It is important to specify that there is no sequence among the three pillars; they are all mutually reinforcing and can occur simultaneously. First and foremost, the responsibility to protect falls on States, but the international community can and must assist where possible, in order to build a State’s capacity to fulfill its RtoP obligations. Moreover, the international community should engage with States to encourage the use of diplomatic, humanitarian, and other peaceful means from the outset of a crisis rather than wait until atrocities are ongoing. The use of force can only be undertaken collectively, with Security Council authorization and in accordance with the UN Charter, when peaceful means are inadequate.


Since 2009, nine reports and UN General Assembly (UNGA) informal, interactive dialogues on RtoP have taken place to galvanize further understanding and support for the norm.

  • The reports and discussions in 2010 and 2013 highlighted the importance of establishing early-warning mechanisms and strengthening State capacity to uphold its responsibility to protect and prevent. Reinforcing national mechanisms, institutions, and legislation to identify “red flags” will only strengthen the sovereignty and capacity of a State to prevent the commission of mass atrocities. It is in 2010 that the Governments of Denmark and Ghana established the national RtoP Focal Points initiative. The national focal points network meet annually to discuss good practices, strategize, raise awareness on capacity building.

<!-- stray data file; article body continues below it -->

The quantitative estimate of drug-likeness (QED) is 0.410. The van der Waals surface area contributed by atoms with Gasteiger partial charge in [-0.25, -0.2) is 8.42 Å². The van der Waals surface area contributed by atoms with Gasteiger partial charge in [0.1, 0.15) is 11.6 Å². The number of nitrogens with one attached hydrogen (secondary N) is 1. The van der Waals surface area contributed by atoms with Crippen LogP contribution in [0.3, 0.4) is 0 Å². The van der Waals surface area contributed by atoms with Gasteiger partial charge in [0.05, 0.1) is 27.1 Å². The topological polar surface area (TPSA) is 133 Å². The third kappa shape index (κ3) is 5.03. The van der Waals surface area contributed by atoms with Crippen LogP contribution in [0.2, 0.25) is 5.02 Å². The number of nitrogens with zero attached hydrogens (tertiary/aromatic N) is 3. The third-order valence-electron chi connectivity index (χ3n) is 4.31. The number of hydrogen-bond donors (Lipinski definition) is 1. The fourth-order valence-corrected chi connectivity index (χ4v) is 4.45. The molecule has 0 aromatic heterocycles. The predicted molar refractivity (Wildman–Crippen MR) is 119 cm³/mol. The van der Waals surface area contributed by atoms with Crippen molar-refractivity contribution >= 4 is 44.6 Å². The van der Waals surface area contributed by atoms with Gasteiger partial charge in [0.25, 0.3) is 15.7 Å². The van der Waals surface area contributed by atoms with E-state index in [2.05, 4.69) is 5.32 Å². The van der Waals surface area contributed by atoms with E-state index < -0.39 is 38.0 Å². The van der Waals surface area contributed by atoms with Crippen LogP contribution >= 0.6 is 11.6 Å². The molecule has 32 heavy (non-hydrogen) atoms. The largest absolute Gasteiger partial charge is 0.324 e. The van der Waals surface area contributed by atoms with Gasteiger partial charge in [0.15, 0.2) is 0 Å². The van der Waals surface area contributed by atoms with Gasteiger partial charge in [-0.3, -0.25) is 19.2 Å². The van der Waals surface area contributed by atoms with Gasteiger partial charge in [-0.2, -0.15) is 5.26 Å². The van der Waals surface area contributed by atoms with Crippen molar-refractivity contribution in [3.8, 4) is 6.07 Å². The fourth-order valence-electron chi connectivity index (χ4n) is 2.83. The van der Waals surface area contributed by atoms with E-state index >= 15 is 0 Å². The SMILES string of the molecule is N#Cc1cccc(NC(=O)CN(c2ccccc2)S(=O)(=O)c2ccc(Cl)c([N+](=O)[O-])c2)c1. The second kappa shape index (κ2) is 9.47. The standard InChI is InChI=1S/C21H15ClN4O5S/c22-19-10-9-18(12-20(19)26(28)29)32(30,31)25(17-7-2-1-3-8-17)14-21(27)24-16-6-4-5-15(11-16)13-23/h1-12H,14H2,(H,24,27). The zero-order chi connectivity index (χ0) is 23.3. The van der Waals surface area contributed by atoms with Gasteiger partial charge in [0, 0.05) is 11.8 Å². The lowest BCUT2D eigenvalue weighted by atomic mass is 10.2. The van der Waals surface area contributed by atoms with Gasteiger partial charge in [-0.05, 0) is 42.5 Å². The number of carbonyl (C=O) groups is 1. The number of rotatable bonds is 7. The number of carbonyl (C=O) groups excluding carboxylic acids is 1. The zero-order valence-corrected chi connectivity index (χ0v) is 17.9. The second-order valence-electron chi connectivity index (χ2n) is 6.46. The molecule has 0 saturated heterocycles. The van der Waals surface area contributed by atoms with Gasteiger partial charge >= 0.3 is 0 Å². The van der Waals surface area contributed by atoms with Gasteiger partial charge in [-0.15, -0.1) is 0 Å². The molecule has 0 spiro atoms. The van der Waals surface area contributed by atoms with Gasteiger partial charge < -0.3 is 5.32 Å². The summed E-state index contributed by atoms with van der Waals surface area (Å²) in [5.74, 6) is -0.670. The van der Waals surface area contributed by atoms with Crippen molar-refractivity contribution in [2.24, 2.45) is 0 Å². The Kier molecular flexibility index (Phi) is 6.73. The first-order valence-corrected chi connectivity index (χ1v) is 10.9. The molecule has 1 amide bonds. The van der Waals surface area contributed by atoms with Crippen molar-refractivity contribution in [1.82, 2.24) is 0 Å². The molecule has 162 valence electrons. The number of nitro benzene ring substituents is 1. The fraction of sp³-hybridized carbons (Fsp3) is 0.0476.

• In 2014, the Office of the Special Adviser on Genocide Prevention launched, in our view, a paramount tool – the UN framework of analysis for atrocity crimes, which is a tool for prevention to support States and different stakeholders in utilizing an early-warning mechanism to avoid the commission of mass atrocities. Indeed, the framework capacitates States in identifying 14 risk factors, and their relevant indicators, of serious violations of international human rights and humanitarian law to prevent these factors from leading to the commission of atrocity crimes. The framework is an analysis and risk assessment tool, which uses this specific set of risk factors and indicators to help identify and prevent atrocity crimes, but also to demonstrate that atrocity crimes rarely happen suddenly — they often evolve and develop over time. Therefore, well before tensions escalate to violence, the Framework shows that there are many opportunities to act and to utilize early warning mechanisms in order to prevent the perpetration of these crimes.


  • The reports and dialogue in 2013 and in 2016 highlighted and clarified what “international assistance” means. Initiatives such as the Group of Friends (Currently co-chaired by the Italy and Qatar), the Global Action Against Mass Atrocity Crimes launched in 2014 by Switzerland and Costa Rica for example emphasize the preventive and capacity-building aspect of the RtoP norm.